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    The discs should stay with the prints, definitely not be put in the garbage. Nothing a theater manager would do these days surprises me though.
    Having worked with both I find Dolby Digital MUCH preferable to DTS however, mostly because it saves you from idiots like that who throw the discs out and you get their print later, but I've also gotten brand-new prints that came without discs. When the movie "Contact" had a sneak the week before it opened, the DTS discs weren't even finished yet! The theater it showed in only had DTS so we had to play it in analog, but the Dolby Digital tracks were right there on the film so it would have been a non-issue.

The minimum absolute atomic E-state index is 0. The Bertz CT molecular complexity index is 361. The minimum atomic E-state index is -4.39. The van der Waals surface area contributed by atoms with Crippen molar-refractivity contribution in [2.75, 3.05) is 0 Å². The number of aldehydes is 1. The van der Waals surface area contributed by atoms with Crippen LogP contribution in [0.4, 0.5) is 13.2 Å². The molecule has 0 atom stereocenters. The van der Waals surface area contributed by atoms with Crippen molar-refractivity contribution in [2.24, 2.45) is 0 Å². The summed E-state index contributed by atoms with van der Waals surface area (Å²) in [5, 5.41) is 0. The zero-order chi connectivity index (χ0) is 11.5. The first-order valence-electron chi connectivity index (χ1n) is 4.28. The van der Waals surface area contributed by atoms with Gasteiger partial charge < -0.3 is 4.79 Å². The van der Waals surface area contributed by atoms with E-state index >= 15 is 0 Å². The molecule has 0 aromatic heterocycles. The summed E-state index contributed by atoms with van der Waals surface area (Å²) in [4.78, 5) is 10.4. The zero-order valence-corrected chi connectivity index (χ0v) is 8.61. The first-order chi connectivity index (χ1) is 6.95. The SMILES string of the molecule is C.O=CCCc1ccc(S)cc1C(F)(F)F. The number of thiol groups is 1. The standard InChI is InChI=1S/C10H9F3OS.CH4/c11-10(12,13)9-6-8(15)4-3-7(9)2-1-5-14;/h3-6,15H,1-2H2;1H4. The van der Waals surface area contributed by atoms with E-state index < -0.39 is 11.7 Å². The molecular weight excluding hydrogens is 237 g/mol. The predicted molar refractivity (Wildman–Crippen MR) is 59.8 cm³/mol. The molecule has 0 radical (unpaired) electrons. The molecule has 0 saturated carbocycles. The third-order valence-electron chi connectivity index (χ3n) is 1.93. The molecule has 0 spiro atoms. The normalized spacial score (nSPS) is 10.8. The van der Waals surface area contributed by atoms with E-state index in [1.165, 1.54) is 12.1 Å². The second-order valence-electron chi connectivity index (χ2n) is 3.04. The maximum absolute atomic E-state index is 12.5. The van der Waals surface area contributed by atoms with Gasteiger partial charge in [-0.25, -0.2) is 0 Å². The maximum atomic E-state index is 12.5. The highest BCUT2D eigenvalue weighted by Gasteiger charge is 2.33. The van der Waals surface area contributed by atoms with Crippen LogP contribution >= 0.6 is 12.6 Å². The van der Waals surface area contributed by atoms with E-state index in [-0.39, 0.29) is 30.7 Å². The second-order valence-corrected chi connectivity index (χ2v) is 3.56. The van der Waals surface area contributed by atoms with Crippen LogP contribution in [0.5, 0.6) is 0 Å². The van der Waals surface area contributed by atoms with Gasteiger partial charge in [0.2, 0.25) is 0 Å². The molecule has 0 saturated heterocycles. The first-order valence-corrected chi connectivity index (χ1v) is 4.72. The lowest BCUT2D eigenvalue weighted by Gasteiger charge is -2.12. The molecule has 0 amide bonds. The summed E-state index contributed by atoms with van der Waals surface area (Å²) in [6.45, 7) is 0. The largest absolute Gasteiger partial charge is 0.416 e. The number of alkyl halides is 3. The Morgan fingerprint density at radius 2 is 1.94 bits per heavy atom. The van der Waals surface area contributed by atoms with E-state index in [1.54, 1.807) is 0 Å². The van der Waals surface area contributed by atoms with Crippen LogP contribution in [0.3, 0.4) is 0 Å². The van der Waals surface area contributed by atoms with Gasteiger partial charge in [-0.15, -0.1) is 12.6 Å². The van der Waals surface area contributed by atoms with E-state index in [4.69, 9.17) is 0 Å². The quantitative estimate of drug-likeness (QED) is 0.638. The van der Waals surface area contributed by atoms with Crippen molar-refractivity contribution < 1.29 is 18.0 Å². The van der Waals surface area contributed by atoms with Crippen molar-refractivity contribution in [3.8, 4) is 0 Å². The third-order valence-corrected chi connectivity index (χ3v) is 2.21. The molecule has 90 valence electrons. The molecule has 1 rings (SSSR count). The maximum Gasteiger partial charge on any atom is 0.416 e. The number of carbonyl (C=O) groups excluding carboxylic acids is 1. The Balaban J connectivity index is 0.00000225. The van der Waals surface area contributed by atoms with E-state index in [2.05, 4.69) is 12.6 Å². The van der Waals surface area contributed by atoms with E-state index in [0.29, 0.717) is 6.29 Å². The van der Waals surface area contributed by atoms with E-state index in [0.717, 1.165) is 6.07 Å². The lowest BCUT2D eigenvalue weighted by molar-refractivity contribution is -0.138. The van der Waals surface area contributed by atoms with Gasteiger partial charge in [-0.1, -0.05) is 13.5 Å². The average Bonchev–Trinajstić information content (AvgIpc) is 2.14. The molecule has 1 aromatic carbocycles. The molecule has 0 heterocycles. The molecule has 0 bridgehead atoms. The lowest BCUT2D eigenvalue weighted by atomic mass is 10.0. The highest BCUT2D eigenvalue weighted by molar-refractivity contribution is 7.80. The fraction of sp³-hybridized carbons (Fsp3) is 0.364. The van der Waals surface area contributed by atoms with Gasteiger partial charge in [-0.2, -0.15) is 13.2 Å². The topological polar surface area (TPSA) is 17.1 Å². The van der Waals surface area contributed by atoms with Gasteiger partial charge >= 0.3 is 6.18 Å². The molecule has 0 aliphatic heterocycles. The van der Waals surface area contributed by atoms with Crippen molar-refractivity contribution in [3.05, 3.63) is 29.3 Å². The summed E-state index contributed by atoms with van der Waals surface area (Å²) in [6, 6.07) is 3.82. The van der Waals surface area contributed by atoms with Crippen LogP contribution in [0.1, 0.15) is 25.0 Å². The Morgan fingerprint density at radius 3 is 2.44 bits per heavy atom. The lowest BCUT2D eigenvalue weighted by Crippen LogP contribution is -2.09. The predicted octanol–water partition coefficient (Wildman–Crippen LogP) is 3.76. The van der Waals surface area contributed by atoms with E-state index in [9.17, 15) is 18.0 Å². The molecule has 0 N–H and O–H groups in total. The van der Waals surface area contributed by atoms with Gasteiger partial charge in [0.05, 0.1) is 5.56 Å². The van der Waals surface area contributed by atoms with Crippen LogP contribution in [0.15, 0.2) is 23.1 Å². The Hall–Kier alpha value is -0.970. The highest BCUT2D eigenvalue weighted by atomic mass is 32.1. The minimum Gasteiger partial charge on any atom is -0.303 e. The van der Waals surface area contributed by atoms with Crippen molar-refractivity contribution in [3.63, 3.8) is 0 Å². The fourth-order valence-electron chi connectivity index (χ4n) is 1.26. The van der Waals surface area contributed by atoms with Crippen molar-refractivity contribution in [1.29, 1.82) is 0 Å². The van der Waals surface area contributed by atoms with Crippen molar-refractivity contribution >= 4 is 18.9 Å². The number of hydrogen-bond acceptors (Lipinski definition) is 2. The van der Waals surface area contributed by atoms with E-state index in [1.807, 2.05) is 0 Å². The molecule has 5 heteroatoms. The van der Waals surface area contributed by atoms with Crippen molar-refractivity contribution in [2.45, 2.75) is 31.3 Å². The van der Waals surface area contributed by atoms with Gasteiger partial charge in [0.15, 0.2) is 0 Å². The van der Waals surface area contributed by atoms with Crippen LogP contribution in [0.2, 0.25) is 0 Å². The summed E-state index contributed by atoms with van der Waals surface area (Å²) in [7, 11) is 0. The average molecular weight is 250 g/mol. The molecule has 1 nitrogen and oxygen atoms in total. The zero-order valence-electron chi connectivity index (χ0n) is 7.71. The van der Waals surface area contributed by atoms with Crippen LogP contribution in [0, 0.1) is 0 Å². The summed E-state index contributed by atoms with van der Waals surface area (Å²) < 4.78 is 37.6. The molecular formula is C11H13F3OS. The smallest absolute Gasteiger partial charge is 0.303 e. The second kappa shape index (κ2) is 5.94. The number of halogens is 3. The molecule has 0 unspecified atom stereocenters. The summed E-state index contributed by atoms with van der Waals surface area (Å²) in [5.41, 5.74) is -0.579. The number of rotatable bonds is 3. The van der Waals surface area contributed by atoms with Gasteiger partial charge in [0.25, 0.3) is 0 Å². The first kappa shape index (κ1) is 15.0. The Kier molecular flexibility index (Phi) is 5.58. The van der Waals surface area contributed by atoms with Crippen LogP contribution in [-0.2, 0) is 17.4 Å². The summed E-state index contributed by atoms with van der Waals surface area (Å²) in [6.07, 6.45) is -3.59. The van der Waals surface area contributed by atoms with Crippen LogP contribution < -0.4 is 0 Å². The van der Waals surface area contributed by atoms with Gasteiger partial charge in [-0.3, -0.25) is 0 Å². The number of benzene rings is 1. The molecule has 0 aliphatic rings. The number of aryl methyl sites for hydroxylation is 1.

9. Philip_G

    Philip_G Producer

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    I just think DD sounds better. I prefer DTS on DVD's but in a theater I much prefer DD
     
  10. Jeff B.

    Jeff B. Stunt Coordinator

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    I've never really had the opportunity to hear the same movie in both DD and DTS in an actual theater. In my own home theater I find DTS seems to be louder, and more detailed sometimes in the same movie. Whether or not this is true, I don't know. :b

    For those of you who have heard both DD and DTS in the same theater, what was better, worse or different about the experience?
     
  11. Philip_G

    Philip_G Producer

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    You probably have, and didn't know it. CHances are you've heard trailers that are in DD while the feature might have been in DTS. Though, I've never seen a print with a DTS track that wasn't DD as well, so I guess most houses would just run the DD track